Want change but feeling stuck? Who hasn’t…

One of the most common situations we see in coaching is when a person is very clear about what they want to change in their lives but is stuck in procrastination, or ‘inaction”.  It is probably the time when the support of an independent outside person is the most valuable, yet why is it so hard to go after what we know we want?

Let’s break down what might be going on for us at the time when indecision is most rampant!

  • What we do know is that something isn’t right.  We have a sense of dissatisfaction with some area of our lives.  It could be many things – the way we are living, dissatisfaction at work or perhaps a partner who doesn’t share the same values or goals that we hold dear. 
  • We can list all the reasons why the change is desirable and when we do this it is often with a sense of frustration as while we know those things are within our reach, we just can’t seem to take that first step to get there.
  • And there is a reason for this.  Because on the other side, there is something that we still value.  It may be quite concrete like financial security, or it may be an attachment to a more nebulous element such as a memory or a hope, or even a safe routine!  But there is definitely a big pull to keep us right where we are.

And the result of this inner conflict?  It can range from a vague sense of discontent with life, or a feeling that we are losing our sanity when it is so obvious what we need to do!

When I hear the details of the dilemma, it is a time that I feel the most empathy for the person I am with – because this feeling is one we all recognise.  And it can take years to resolve depending on the specifics of the situation. 

At these times, as a coach we can quite often feel helpless to help because we understand a few things about human behaviour.  Namely –

  1. If we push someone to take action and they are not ready, instead of helping them move forward we can actually create more resistance to the change.  I.e. they dig their heels in further and feel under pressure to meet our expectations as a coach.  Not good.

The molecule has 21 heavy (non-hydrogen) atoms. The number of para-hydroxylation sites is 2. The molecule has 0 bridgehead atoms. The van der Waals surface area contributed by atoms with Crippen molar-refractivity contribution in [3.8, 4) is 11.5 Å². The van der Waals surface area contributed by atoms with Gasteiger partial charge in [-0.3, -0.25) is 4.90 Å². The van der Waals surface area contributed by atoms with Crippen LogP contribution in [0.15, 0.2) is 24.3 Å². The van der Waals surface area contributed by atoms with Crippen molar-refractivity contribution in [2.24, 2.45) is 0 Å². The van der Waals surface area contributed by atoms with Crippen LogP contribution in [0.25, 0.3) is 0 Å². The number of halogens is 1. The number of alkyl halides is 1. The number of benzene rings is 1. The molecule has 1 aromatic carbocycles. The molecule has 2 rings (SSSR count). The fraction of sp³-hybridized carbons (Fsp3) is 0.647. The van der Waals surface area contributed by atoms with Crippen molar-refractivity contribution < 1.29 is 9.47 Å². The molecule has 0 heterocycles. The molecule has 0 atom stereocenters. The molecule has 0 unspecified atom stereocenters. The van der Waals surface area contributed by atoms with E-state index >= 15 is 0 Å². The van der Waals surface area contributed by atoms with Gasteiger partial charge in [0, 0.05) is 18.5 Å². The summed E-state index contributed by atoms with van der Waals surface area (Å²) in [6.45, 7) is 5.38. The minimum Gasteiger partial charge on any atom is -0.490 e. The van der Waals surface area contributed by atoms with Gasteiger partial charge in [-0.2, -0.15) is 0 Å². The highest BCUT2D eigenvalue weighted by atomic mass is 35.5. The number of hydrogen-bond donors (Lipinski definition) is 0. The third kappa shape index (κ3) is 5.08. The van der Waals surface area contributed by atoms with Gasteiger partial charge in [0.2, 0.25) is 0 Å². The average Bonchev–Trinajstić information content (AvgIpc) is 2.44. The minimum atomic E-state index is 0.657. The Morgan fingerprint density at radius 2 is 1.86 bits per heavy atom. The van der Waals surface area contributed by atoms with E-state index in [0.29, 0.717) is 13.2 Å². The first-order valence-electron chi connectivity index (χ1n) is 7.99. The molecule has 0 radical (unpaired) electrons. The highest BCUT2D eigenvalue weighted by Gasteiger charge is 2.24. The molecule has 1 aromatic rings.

2. If we offer our opinion or advice, we then take the power away from our client/friend/colleague by adopting an attitude that our take on the situation is better than theirs.  Incorrect.
  3. If we sympathise with them and join forces in promoting the safe alternative.  Not helpful.
  4. If we make suggestions that back up what we think their decision should be.  Disempowering.

So how can we help?  What can a person do who is so “stuck” and potentially unhappy?

  • A coach or friend can help shine a light on all aspects of the situation. By listening to the details and the feeling behind the story, we can mirror back to the person sometimes a clearer picture of exactly what is going on for them.  Even if we don’t provide an illuminating reflection, we at least gain their trust and sense that we are supporting them.
  • We can put our judgements and beliefs aside.
  • We can let the person know that they are not alone in these feelings and that we understand how difficult it must be when both sides have a strong pull.
  • We can help them brainstorm all the options – including the crazy ones as well as the sensible ones.  This is a time to ask, “If anything were possible, what could happen?”
  • We can help them sort out which are the options that have value.
  • By choosing the next action in an option, we break down the change to manageable pieces, knowing that these may be experiments.  If it doesn’t work, then there are alternatives to try.  All is not lost, plans can be changed!
  • The person with the dilemma needs to recognise that where they are might be exactly where they need to be – in a place of uncertainty with a lot of thinking to do!  Rushing a decision before you are ready could result in missing some essential considerations.
  • Take time to accept the uncomfortable place they’re at; recognise that the feelings they have are steps forward in learning more about themselves and what they value; what is acceptable and what is not. 

Letting go of control of the outcome whether you are the person supporting or the person who is stuck is a difficult thing to do, but is the greatest strength builder if we can learn to do it at times. 

Perhaps it is best summed up by the ancient wisdom of the Serenity Prayer.  Know what when we can take action to create change and knowing what is outside of our power to change. When we can do that, we are really demonstrating the art of self-responsibility.